Background: The most significant hypotheses regarding biological causes of transsexualism are based on the role of environmental hormonal exposure on neural development.
Aim: This study was to analyse the baseline hormonal results in a population of transsexuals attending a single clinic to identify any abnormalities in hormone levels in these individuals.
Method: A retrospective cohort study was carried out using data collected from the clinical notes and MISIS database for patients booked to attend the clinic between 1st January 2003 and 31st December 2005. 191 patients were included in the study, with 161 of these being male-to-female and 30 being female-to-male. The levels of FSH, LH, Oestrogen and Testosterone were recorded, within a database, for each of these patients, and the number of normal and abnormal readings were counted. Chi Squared testing was then used to analyse these results to determine whether or not there was a significant difference to those expected within the general population.
Results: In Male-to-Female transsexuals a significant difference was found for LH, FSH, Oestrogen and Testosterone levels (P=0.001). The Oestrogen was higher than the normal range in all cases. LH and FSH were both twice as likely t o be low than high [LH6% low versus 14% high, FSH 14% low versus 27% high]. In female-to-male transsexuals a significant difference was found in LH, FSH and Oestrogen levels (P=0.001). Testosterone was raised in 12% (P=0.05).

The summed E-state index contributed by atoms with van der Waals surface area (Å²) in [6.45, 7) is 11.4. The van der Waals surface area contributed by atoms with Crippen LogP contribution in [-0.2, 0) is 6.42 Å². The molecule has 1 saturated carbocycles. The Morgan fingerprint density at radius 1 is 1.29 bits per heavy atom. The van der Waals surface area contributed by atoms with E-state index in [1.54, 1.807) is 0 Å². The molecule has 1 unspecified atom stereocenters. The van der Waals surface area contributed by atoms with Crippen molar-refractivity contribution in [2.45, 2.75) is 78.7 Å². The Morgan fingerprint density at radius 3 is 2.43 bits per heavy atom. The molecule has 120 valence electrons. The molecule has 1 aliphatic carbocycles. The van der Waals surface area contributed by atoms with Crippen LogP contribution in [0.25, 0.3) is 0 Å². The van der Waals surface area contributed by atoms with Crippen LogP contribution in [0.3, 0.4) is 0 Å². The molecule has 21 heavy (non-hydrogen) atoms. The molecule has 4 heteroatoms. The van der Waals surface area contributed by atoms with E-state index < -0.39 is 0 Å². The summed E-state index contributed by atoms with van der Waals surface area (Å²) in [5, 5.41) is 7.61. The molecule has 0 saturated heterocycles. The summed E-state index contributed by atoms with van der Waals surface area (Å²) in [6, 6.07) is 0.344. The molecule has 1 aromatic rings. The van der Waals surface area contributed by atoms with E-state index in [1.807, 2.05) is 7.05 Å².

Conclusion: Within this particular patient population is would appear that there are highly significant abnormalities within their hormone profiles which may play a role in the aetiology of their transsexualism. These patients would need to be investigated more closely in order to establish a mechanism by which these abnormal hormone levels may lead to the development of transsexualism, or whether these findings support any of the current theories.
01 - 05 Apr 2006
European Society of Endocrinology